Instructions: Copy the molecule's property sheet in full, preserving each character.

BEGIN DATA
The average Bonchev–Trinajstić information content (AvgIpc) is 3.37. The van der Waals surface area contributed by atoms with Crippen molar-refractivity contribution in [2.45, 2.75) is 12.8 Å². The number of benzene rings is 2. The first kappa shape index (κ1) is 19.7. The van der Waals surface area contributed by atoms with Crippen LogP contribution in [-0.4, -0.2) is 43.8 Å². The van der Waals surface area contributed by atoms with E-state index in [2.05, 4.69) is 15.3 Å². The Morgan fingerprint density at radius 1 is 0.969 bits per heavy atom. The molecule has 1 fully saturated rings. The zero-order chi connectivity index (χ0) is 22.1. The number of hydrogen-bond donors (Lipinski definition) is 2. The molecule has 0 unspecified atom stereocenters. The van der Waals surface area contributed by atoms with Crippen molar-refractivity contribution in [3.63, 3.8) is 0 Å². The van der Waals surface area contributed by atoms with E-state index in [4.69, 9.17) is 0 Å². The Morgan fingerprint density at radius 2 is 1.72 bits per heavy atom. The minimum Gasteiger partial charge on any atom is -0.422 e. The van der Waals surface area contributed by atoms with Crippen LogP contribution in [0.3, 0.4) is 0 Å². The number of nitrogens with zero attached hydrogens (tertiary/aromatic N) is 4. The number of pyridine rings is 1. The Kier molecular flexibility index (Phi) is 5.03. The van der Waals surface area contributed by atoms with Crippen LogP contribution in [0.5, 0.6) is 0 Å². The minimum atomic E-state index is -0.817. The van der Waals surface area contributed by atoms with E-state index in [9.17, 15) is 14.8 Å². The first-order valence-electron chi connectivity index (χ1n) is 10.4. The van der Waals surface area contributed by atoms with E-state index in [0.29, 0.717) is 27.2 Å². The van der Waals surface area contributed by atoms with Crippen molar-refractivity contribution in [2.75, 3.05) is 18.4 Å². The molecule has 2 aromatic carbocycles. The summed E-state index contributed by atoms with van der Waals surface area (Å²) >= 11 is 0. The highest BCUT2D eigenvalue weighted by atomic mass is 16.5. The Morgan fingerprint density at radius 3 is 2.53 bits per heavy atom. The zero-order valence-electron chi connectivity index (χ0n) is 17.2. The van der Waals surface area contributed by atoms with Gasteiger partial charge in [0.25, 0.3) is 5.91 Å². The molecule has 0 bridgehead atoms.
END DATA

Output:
The average Bonchev–Trinajstić information content (AvgIpc) is 3.37. The van der Waals surface area contributed by atoms with Crippen molar-refractivity contribution in [2.45, 2.75) is 12.8 Å². The number of benzene rings is 2. The first kappa shape index (κ1) is 19.7. The van der Waals surface area contributed by atoms with Crippen LogP contribution in [-0.4, -0.2) is 43.8 Å². The van der Waals surface area contributed by atoms with E-state index in [2.05, 4.69) is 15.3 Å². The Morgan fingerprint density at radius 1 is 0.969 bits per heavy atom. The molecule has 1 fully saturated rings. The zero-order chi connectivity index (χ0) is 22.1. The number of hydrogen-bond donors (Lipinski definition) is 2. The molecule has 0 unspecified atom stereocenters. The van der Waals surface area contributed by atoms with Crippen molar-refractivity contribution in [3.63, 3.8) is 0 Å². The van der Waals surface area contributed by atoms with E-state index in [4.69, 9.17) is 0 Å². The Morgan fingerprint density at radius 2 is 1.72 bits per heavy atom. The minimum Gasteiger partial charge on any atom is -0.422 e. The van der Waals surface area contributed by atoms with Crippen LogP contribution in [0.3, 0.4) is 0 Å². The number of nitrogens with zero attached hydrogens (tertiary/aromatic N) is 4. The number of pyridine rings is 1. The Kier molecular flexibility index (Phi) is 5.03. The van der Waals surface area contributed by atoms with Crippen LogP contribution in [0.5, 0.6) is 0 Å². The minimum atomic E-state index is -0.817. The van der Waals surface area contributed by atoms with E-state index in [9.17, 15) is 14.8 Å². The first-order valence-electron chi connectivity index (χ1n) is 10.4. The van der Waals surface area contributed by atoms with E-state index in [0.29, 0.717) is 27.2 Å². The van der Waals surface area contributed by atoms with Crippen molar-refractivity contribution in [2.75, 3.05) is 18.4 Å². The molecule has 2 aromatic carbocycles. The summed E-state index contributed by atoms with van der Waals surface area (Å²) >= 11 is 0. The highest BCUT2D eigenvalue weighted by atomic mass is 16.5. The Morgan fingerprint density at radius 3 is 2.53 bits per heavy atom. The zero-order valence-electron chi connectivity index (χ0n) is 17.2. The van der Waals surface area contributed by atoms with Gasteiger partial charge in [0.25, 0.3) is 5.91 Å². The molecule has 0 bridgehead atoms.